And now there are five.
The Toronto Raptors have had nearly 40 players come to them to work out in advance of the NBA draft. They have had representatives travel across North America and Europe for more opportunities to see draft-eligible players show their wares and will have two more prospects in Toronto this week for "under-the-radar" private sessions.
And they still don't know who they will pick Thursday night.
But Raptors president and general manager Bryan Colangelo says he at least has a list of five he expects to choose from when the No. 9 pick comes around: DeMar DeRozan, Jonny Flynn, Gerald Henderson, Jrue Holiday and James Johnson. All are perimeter players, split between point guards (Flynn, Holiday), shooting guards (DeRozan, Henderson) and small forwards (Johnson).
Some - Johnson, Henderson and Flynn - could be contributors as rookies. Others - teenagers Holiday and DeRozan - might be more long-term plays.
"I think it's safe to say one of those players will be a Toronto Raptor unless something crazy happens and there's a trade and we don't pick at nine," he said.
Colangelo gave little indication the Raptors might be part of a draft night trade. If anything, he implied the opposite. While he had raised the possibility of using the $3-million (U.S.) in cash they received from the Miami Heat for Shawn Marion to buy an additional first-round pick earlier this spring, Colangelo said that was unlikely now as he wanted to preserve the money he had to spend under the luxury tax threshold.
Similarly he said that while he'd been approached to move up in the draft - the Washington Wizards are dangling the No.5 pick and NBA sources say picks two through six are all being offered - Colangelo said it was unlikely the Raptors would pay the price.
If they stay on the sidelines they may be the exception on what is expected to be a busy night for trade activity.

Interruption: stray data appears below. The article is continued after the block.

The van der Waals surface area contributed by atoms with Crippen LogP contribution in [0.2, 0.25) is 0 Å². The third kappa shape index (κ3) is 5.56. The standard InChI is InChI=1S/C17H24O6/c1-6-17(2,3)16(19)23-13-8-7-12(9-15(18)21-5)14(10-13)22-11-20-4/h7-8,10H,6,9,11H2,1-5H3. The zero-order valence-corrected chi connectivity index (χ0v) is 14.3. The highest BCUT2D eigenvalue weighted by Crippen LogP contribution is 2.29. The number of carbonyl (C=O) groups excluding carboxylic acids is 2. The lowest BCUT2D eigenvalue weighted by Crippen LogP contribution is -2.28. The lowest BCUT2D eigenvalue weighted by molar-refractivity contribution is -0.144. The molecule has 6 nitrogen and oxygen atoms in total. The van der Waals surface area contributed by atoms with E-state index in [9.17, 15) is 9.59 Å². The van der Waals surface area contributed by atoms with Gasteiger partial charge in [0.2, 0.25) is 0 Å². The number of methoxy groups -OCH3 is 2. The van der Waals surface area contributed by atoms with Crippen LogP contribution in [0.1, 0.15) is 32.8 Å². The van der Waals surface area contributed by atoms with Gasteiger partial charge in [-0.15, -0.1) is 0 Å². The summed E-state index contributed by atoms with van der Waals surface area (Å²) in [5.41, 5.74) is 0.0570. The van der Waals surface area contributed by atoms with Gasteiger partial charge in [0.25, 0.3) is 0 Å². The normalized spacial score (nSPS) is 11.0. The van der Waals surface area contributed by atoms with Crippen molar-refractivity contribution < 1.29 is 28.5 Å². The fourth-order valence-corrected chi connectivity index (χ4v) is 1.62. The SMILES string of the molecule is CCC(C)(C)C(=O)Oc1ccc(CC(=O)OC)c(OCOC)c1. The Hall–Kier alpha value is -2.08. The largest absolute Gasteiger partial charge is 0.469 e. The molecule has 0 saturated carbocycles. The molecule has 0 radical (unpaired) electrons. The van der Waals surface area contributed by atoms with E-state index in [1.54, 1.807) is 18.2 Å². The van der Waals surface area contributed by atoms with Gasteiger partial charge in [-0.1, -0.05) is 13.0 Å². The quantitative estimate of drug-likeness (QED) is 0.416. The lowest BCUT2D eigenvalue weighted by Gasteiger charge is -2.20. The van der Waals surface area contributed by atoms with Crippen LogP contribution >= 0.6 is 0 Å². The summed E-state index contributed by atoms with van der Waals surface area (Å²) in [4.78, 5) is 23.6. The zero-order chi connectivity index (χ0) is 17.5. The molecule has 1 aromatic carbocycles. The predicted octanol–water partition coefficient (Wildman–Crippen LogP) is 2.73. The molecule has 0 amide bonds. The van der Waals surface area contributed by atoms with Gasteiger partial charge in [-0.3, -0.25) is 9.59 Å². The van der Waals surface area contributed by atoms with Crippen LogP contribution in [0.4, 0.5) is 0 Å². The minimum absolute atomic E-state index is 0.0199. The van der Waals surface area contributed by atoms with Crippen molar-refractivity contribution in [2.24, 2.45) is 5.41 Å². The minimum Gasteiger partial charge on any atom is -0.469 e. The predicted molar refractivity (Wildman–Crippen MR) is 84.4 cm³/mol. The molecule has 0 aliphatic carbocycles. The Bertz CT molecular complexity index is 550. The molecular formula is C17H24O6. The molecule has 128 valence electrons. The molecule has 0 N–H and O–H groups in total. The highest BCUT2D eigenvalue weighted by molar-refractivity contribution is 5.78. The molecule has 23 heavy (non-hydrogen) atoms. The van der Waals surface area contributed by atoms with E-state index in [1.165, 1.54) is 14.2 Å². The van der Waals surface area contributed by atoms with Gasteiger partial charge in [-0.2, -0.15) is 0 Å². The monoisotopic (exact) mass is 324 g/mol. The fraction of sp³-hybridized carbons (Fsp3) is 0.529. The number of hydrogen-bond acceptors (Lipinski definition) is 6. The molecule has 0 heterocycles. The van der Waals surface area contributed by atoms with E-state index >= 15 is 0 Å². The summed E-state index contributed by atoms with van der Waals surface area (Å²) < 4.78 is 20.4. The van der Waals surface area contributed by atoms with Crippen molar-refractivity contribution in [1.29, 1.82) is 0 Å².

"There are two things going on," said one Western Conference executive. "The salary cap is going to be flat or come down this year and may shrink again next year, so teams are really watching their costs. The other is that after Blake Griffin [the unanimous first overall pick]there isn't a lot of difference between the next group of players, so teams will be looking to move down and get a player they like at a cheaper price."
With a buyer's market for talent looming, Colangelo says the Raptors' best move may be to resign their own free agents and then - once over the salary cap - use the mid-level exception to add a quality player.
The Raptors have already made a qualifying offer to restricted free agent Carlos Delfino, who is expected to return from a season in Russia. They also have had positive feedback from Marion about the possibility of him returning to play small forward.
With a tight job market the Raptors are hopeful an offer in the range of three years for $21-million might be enough to keep him in Toronto.
"The indication is he wants to be here," Colangelo said. "And the message we've given him is we'd like him back, he fits this roster and we'll try to make it happen."
The future of Anthony Parker remains a question mark as the veteran shooting guard is weighing interest from Europe as well as some other NBA teams.
The recent acquisition of Reggie Evans from the Philadelphia 76ers also makes it unlikely Toronto will use their money this summer to sign another big man, making it unlikely former Raptor Rasho Nesterovic will be repatriated from Indiana.
Instead the summer spending will likely be determined by what comes out of the draft. If the club ends up with a point guard, look for the Raptors to target a small forward or shooting guard and vice versa.
The Milwaukee Bucks traded Richard Jefferson to the San Antonio Spurs in a move obviously driven by the Bucks' need to shed salaries, a trend Colangelo expects to continue this summer.
"You're going to see a lot of strange and interesting deals," he said. "Some predicated by competitive reasons, some based on financial considerations."